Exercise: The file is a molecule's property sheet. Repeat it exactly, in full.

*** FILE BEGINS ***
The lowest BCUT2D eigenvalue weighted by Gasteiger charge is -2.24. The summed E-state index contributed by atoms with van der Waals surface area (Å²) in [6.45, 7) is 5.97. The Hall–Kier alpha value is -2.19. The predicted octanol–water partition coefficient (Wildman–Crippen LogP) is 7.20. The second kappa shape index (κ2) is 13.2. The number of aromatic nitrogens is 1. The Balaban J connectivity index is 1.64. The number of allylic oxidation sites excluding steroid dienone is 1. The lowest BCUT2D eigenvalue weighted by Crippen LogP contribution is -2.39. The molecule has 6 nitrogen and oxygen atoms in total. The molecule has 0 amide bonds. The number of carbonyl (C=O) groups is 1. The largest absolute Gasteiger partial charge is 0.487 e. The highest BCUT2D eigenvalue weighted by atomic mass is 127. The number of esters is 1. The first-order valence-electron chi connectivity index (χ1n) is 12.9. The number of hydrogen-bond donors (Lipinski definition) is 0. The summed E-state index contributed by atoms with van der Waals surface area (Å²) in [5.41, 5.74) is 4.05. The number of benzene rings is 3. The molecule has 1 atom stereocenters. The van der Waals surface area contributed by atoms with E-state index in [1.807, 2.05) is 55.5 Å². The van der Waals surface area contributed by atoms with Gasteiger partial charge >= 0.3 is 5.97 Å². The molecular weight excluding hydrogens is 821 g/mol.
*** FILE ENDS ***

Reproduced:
The lowest BCUT2D eigenvalue weighted by Gasteiger charge is -2.24. The summed E-state index contributed by atoms with van der Waals surface area (Å²) in [6.45, 7) is 5.97. The Hall–Kier alpha value is -2.19. The predicted octanol–water partition coefficient (Wildman–Crippen LogP) is 7.20. The second kappa shape index (κ2) is 13.2. The number of aromatic nitrogens is 1. The Balaban J connectivity index is 1.64. The number of allylic oxidation sites excluding steroid dienone is 1. The lowest BCUT2D eigenvalue weighted by Crippen LogP contribution is -2.39. The molecule has 6 nitrogen and oxygen atoms in total. The molecule has 0 amide bonds. The number of carbonyl (C=O) groups is 1. The largest absolute Gasteiger partial charge is 0.487 e. The highest BCUT2D eigenvalue weighted by atomic mass is 127. The number of esters is 1. The first-order valence-electron chi connectivity index (χ1n) is 12.9. The number of hydrogen-bond donors (Lipinski definition) is 0. The summed E-state index contributed by atoms with van der Waals surface area (Å²) in [5.41, 5.74) is 4.05. The number of benzene rings is 3. The molecule has 1 atom stereocenters. The van der Waals surface area contributed by atoms with E-state index in [1.807, 2.05) is 55.5 Å². The van der Waals surface area contributed by atoms with Gasteiger partial charge >= 0.3 is 5.97 Å². The molecular weight excluding hydrogens is 821 g/mol.